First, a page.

Why this song is surprising: My first impression of MATHP was that this song had some major Lana Del Rey vibes. If you have heard even one LDR song, you would know what I’m saying. Structured in a metaphorical high school meant to represent the status of the American politics, the bridge of the song includes a parody of “Go, Fight, Win!” which is especially haunting. If “Cruel Summer” had the lightness of Swift’s “Getaway Car,” MATHP parallels the darkness. I would recommend this song to anyone, including those who are not Taylor Swift fans, due to the complexity and uniqueness this song holds against Taylor Swift’s traditional setlists.

The most important line: “You play stupid games, you win stupid prizes.” 

 8. Paper Rings

Why this song is an actual party: With a beat reminiscent of 50s and 60s dance music, Swift’s “Paper Rings” has an air of nostalgia but also endurance. The lyrics explore a relationship that doesn’t need money or materials to sustain itself; instead, the relationship is built on mutual desire to be around each other, both as friends and as lovers. The songs romantic vibes and speed also calls back to the old Taylor, including songs like “Stay Stay Stay” and “Holy Ground” from Red and “Hey Stephen” from Fearless. If you feel like your relationship resembles “Paper Rings” perfectly, you are probably ready for a paper ring yourself.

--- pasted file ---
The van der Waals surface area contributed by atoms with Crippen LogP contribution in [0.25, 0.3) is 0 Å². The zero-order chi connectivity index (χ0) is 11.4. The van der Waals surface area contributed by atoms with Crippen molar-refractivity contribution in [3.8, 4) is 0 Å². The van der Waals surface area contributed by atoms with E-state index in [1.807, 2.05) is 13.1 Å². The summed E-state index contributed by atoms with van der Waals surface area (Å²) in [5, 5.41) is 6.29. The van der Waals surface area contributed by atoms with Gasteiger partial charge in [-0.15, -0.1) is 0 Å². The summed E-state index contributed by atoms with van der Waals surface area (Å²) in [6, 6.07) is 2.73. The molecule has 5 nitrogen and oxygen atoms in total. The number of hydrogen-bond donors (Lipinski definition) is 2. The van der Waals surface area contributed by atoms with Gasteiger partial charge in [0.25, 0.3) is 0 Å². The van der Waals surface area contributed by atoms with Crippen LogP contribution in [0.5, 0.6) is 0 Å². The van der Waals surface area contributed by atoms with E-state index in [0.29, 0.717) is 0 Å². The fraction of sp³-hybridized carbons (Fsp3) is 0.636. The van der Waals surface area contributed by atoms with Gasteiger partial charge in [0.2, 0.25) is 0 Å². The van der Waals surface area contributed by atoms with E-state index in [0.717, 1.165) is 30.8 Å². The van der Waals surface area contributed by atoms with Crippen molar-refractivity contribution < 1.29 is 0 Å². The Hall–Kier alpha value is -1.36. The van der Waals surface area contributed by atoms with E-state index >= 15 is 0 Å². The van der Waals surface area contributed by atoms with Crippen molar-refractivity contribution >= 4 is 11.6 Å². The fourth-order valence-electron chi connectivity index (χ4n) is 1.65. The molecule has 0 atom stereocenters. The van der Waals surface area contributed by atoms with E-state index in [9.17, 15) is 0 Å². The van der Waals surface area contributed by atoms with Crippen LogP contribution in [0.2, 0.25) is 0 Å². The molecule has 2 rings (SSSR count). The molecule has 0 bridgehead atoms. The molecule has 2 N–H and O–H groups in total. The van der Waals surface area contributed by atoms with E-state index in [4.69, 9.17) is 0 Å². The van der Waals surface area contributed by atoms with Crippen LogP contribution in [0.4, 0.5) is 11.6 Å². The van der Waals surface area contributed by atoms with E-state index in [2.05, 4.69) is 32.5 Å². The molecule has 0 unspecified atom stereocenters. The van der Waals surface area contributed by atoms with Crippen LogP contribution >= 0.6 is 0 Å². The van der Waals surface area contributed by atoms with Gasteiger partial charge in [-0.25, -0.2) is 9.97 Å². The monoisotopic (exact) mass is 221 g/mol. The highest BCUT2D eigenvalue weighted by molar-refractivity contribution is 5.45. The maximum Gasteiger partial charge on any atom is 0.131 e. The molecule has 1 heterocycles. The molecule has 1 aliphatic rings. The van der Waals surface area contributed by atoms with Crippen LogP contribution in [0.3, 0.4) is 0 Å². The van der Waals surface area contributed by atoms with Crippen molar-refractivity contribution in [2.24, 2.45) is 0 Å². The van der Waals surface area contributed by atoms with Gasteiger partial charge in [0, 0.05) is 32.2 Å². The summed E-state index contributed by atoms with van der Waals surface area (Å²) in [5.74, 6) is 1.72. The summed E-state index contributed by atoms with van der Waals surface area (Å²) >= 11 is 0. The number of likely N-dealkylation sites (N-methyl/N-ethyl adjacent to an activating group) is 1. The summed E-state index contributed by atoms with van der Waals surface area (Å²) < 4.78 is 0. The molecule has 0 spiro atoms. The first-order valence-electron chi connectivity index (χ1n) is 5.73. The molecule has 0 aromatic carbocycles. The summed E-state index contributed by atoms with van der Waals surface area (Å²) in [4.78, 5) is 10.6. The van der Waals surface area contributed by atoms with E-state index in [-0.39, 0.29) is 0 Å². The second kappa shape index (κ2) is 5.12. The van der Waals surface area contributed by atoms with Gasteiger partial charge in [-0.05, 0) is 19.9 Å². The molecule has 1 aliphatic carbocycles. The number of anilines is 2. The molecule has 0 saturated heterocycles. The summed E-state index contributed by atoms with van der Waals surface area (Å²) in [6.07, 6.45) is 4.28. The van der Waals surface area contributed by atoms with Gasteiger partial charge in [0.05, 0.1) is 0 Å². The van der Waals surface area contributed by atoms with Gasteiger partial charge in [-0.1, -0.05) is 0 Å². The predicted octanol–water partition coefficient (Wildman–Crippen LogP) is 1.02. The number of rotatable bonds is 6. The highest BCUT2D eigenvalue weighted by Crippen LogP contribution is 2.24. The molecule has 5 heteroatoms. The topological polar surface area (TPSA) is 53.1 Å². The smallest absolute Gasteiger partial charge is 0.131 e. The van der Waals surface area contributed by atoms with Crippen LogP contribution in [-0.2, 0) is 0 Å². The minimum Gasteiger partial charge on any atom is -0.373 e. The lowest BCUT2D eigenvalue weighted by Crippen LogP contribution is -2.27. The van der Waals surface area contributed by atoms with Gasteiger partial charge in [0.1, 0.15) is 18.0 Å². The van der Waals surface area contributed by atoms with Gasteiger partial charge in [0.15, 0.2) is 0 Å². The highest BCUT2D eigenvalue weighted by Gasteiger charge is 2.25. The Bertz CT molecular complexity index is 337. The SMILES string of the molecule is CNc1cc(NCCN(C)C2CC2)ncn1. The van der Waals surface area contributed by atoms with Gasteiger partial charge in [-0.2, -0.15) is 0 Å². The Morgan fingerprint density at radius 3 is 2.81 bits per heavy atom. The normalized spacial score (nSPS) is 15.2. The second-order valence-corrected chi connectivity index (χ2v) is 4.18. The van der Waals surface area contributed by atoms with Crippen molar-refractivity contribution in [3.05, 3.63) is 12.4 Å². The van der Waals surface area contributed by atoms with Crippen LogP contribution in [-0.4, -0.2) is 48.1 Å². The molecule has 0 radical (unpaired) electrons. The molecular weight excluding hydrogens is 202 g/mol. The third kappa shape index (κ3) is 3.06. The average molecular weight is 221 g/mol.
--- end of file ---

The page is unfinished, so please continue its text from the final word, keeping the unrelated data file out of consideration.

Who would enjoy this song: Anyone who stans for old time music, but with modern messages. 

9. Cornelia Street

How this song explains a phenomenon in love we don’t typically talk about: “Cornelia Street” is in reference to a rental home Swift stayed in during a renovation of her New York apartment and supposedly is where Joe Alwyn and Taylor Swift began their relationship. While the song explores a relationship’s blooming stages, the song also mentions how important places and events are to relationships. As Swift remarks that she hopes she never loses her lover because she could never walk Cornelia Street again after, listeners are reminded that lost relationships sour more than just an ex. After a breakup, coffee shops and restaurants you used to visit together are now banned, movies and music you shared are ruined, and events you went to are no longer available to you because the memories of your relationship existing there are too painful. This phenomenon is a double-edged swored though- if you break up, places are forever changed for you, but if you stay together, it only makes the place more special to your relationship. Over all, the slow but honest and upbeat song is a great reminder of what makes relationships great and how relationships change not only our emotional life, but also the places we visit and the things we do. 

Fun fact: Swift rented the Cornelia Street townhouse for almost $40,000/month (HELLO?)

Part 2 coming next month…...